5/20/2011

Creating a game

Creating a video game is no easy task.

My interest towards videogames began when I was a little child and I've always been curious about how I could move around a 3D character, how that magic "virtual world" was actually built.

And this interest soon lead me to game programming and game design. Now that I have experience with different frameworks and tools that can be of help in creating a game, I would like to focus on an important part of a video game: the "game engine".

This term is actually a bit too general, because a game engine is made of multiple parts (or even multiple softwares) which do different tasks. There's a software for rendering 3D scenes, one for input (keyboard/joystick) control, one for physics to move things around, one for audio and many other could be added.

There are sometimes softwares that handle all or part of this tasks and are thus referred as "game engines", but many other do only one or two specific tasks and a programmer would have to choose which one to use and build a personal "toolset". (This way usually gives a better range of choices amoung different options, but is a bit harder to implement)

Here's a list of some of the software I used with their cons and pros in my opinion. :)



Panda3D is a software which takes care of 3D rendering, physics and audio and requires an avarage programming knowledge with Python.

Python is one of my favourite programing languages so I gave this software a try as soon as I found it. And it was a really good experience!

Pros:
  *It uses python :)
  *It handles physics, audio and rendering out of the box
  *Very high flexibility and fast development times
  *Very good for rapid prototyping

Cons:
  *Little choice on which library to use for GUI, Physics and audio.
  *May not be as fast as other rendering engines.
  *DirectX is poorly supported compared to OpenGL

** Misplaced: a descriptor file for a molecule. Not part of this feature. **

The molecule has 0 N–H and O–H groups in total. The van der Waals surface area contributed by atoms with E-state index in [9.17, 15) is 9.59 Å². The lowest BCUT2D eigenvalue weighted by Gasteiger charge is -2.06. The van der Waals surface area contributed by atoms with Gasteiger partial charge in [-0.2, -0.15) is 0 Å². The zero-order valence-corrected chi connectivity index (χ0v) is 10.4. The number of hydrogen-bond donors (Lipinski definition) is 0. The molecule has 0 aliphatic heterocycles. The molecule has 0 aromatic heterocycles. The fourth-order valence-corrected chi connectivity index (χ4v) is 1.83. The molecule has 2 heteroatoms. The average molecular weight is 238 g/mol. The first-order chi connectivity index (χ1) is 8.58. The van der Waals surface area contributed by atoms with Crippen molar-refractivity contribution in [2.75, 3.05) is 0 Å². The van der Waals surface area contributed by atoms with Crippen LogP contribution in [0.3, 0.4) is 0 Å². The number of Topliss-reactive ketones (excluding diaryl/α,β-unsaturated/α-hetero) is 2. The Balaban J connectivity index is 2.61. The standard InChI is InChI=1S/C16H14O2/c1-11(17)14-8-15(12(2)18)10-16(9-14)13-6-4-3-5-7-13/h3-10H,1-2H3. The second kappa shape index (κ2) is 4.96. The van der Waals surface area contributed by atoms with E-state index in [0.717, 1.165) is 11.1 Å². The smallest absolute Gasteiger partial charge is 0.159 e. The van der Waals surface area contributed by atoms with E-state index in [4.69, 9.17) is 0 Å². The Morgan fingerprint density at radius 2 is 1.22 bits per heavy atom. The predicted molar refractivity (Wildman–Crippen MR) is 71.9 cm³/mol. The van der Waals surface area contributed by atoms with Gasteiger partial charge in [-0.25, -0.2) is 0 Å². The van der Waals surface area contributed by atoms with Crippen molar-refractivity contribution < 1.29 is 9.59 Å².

Ogre3D is another top quality open source library for C++ which, however, handles only 3D rendering. This is not necessarily a bad thing because it gives you the chance to freely choose other libraries for the other tasks required by a videogame.

The programmer will have to write "glue code" to integrate Ogre with other libraries, which may require a bit of work in C++, which maybe isn't the friendliest language for beginners. :)

Pros:
  *Extremely fast and reliable
  *Well structured and very nice to program with
  *Support of a wide range of shader languages
  *Seamless support for DirectX and OpenGL

Cons:
  *A bit steep learning curve (May be confusing at first)
  *Slower development times compared to Panda3d (Because of C++)
  *Not suitable for rapid prototyping

Blender is an open source software for 3D editing and animations. It's a great alternative to expensive and commercial products like Maya3D.
 
But it's more than this. It also has its own "game engine" which requires no programming experience at all.
All the game logic is handled by "logic bricks" which are extremely easy to use. For more difficult tasks, there's a python api available.

Pros:
  *Easy to use (No programming experience required)
  *Excellent for rapid prototyping
  *Very good for beginners.
  *Handles everything out of the box

Cons:
  *It uses a quite slow and outdated engine for rendering
  *Definitely not a good choice for big projects
  *Logic bricks can get messy and slow for larger games



Similiarly to Ogre3D, Irrlicht is a rendering engine programmed in C++, but it can do some basic collisions and GUI.


I've not worked much with this engine so I can't really state its pros and cons but here's how this engine looked like:

Pros:
  *Easy to use (Compared to other C++ libraries)
  *Reliable rendering engine
  *Support for GUI and physics out of the box

Cons:
  *Does not support important shader languages out of the box (Cg)
  *Slower rendering compared to other engines
  *Its structure can become troublesome for bigger projects

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